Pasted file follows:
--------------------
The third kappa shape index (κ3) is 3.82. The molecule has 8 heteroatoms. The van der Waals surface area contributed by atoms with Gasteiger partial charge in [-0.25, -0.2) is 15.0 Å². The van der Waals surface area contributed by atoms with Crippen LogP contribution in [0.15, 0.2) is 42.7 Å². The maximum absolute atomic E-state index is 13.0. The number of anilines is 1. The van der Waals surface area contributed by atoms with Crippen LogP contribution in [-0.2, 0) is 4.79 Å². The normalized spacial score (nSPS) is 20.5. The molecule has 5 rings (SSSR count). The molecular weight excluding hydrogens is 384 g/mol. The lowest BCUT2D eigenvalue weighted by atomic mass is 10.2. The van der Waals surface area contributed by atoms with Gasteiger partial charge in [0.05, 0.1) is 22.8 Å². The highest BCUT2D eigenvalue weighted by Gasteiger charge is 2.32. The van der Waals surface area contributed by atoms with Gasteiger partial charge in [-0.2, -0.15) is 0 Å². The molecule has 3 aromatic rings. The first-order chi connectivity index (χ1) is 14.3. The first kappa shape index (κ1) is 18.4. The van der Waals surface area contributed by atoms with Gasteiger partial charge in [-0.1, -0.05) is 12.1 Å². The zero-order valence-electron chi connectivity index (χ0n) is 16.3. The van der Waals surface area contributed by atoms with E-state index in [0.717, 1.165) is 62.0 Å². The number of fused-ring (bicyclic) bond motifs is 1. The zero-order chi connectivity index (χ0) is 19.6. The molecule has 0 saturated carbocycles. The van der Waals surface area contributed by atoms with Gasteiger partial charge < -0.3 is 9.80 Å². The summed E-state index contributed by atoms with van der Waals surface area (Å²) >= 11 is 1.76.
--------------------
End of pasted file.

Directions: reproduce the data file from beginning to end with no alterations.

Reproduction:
The third kappa shape index (κ3) is 3.82. The molecule has 8 heteroatoms. The van der Waals surface area contributed by atoms with Gasteiger partial charge in [-0.25, -0.2) is 15.0 Å². The van der Waals surface area contributed by atoms with Crippen LogP contribution in [0.15, 0.2) is 42.7 Å². The maximum absolute atomic E-state index is 13.0. The number of anilines is 1. The van der Waals surface area contributed by atoms with Crippen LogP contribution in [-0.2, 0) is 4.79 Å². The normalized spacial score (nSPS) is 20.5. The molecule has 5 rings (SSSR count). The molecular weight excluding hydrogens is 384 g/mol. The lowest BCUT2D eigenvalue weighted by atomic mass is 10.2. The van der Waals surface area contributed by atoms with Gasteiger partial charge in [0.05, 0.1) is 22.8 Å². The highest BCUT2D eigenvalue weighted by Gasteiger charge is 2.32. The van der Waals surface area contributed by atoms with Gasteiger partial charge in [-0.2, -0.15) is 0 Å². The molecule has 3 aromatic rings. The first-order chi connectivity index (χ1) is 14.3. The first kappa shape index (κ1) is 18.4. The van der Waals surface area contributed by atoms with Gasteiger partial charge in [-0.1, -0.05) is 12.1 Å². The zero-order valence-electron chi connectivity index (χ0n) is 16.3. The van der Waals surface area contributed by atoms with E-state index in [0.717, 1.165) is 62.0 Å². The number of fused-ring (bicyclic) bond motifs is 1. The zero-order chi connectivity index (χ0) is 19.6. The molecule has 0 saturated carbocycles. The van der Waals surface area contributed by atoms with Gasteiger partial charge < -0.3 is 9.80 Å². The summed E-state index contributed by atoms with van der Waals surface area (Å²) >= 11 is 1.76.